I can truly say that my horizons have been tested and broadened through this trip. The opportunity to not only carry out an internship overseas but also having to navigate living in a foreign country was an incredible experience. I learnt a lot about life, myself, India and about health systems (through my internship). But without a doubt, I would not have understood half of what I did if it weren’t for the challenges I faced and the people I met along the way. As weird as it is to word it this way, my ‘favourite challenge’ was probably getting sick. I want to clarify that when I say ‘favourite’, it’s because of the lessons I learnt from it and the things (more specifically, the people), I came to appreciate from having been sick.
Funnily enough, being sick was naively not what I thought my biggest challenge would be. Unfortunately, I was sorely mistaken. Sickness obviously comes with its physical discomfort, but the worst part about it for me was the work aspect. I couldn’t make my typical four-hour round-trip commute to work while sick, so there were quite a few days I was working from home. A large chunk of my work (and undoubtedly my favourite part of work), was going into the field, meeting the communities, and learning about the incredible volunteers who headed the health programmes. While we didn’t speak the same language, it’s true what they say, ‘a smile is the universal language of kindness’. Being invited into people’s homes to sit and talk about their health, and hearing from my colleagues about the families’ successes in bringing their children out of malnourishment while the children ran around us was an unforgettable experience for me. Seeing how hard families and volunteers worked to improve health for themselves and their children, and how they persevered in conditions which most of us can barely fathom was inspiring, and it rekindled my desire to work in healthcare. So part of the awfulness of being sick was that I couldn’t go into the communities because coming from overseas and spreading sickness was the last thing I wanted to do.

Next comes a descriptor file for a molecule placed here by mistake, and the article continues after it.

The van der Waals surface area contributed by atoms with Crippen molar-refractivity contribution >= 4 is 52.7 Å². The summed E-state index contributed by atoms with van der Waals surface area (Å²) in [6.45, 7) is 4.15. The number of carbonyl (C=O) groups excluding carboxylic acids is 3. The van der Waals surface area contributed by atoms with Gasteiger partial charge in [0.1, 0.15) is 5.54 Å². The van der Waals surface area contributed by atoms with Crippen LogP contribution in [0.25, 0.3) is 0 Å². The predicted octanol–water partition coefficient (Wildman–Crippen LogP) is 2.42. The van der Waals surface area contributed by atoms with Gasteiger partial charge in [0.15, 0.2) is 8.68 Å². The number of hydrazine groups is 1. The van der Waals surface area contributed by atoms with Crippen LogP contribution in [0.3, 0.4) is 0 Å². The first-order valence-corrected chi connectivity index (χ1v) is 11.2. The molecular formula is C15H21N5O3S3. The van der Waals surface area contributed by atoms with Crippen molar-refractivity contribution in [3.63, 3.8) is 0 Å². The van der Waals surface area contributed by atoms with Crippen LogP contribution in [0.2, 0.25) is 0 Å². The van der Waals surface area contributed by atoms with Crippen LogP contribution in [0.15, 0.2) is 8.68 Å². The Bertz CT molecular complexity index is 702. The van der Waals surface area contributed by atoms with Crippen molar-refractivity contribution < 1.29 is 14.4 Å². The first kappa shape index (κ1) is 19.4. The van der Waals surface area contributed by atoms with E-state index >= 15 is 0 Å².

“There are friends, there is family and then there are friends that become family.“ – unknown
It’s safe to say that the fifteen of us have seen each other through some really low, and high points in our life. There’s something a little wild but also special about hopping onto a plane to live and work in a foreign country for six weeks with fourteen other strangers. Despite there being a lot of room for things to not go well, luckily, that wasn’t the case for us. Everyone was so different, coming from different degrees, perspectives, worldviews and cultures. The great thing about our differences was that we could all share our unique lived experiences, which became our friendship’s foundation (that, along with all the crazy adventures we had together, of course). While our close living quarters did mean that we all had a turn at getting sick (or at least not feeling too well) we also all had each other’s back. We were strangers, who became friends, who are now family. Our whānau of fifteen were able to help each other get better through the little pharmacy we had created between us (which was used responsibly by the guidance of our lovely medical students Tash and Jasmine). After the initial bout of sickness near the start of the trip, it felt like any ice that needed breaking within the group was gone, and we were all comfortable with each other.
Spending a month and a half overseas with the other fourteen students was probably one of the biggest highlights of the trip for me. I learnt so much from each and every one of them. The biggest one was probably to “make the most of the day, because when will you get this moment again?” That translated into:
- Late night movies
- (At least) four trips to the art festival Kala Ghoda
- After-work runs to eat chaat
- Spontaneous trips to the art gallery across the street
- Lazy strolls down Colaba Causeway
- Sunrises at the Gateway of India
- Sunsets at Marine Drive
- Turkish tea with Tabby
- Getting our Mehindi done late at night
- Juhu beach for street food
- Last-minute plane tickets to go to Jasilmear
I’ll end it there to avoid listing out every single wonderful thing we did (which would take pages and pages), but you get the idea. There were so many new experiences and things I learnt through the group, and I will forever be grateful to them and will always remember our adventures together with so much joy!
Overall, the trip was truly amazing. There were definitely some challenges, but the takeaway was that reflecting on those challenges is so important. Sure, it was hard, but what did you learn from it? Changing how you saw the challenge and finding something valuable from it means that you didn’t go through the pain for nothing, and you can add to your tool belt! As the age-old adage goes, ‘every cloud has a silver lining’.
Thank you for joining our journey! Stay safe and ka kite anō!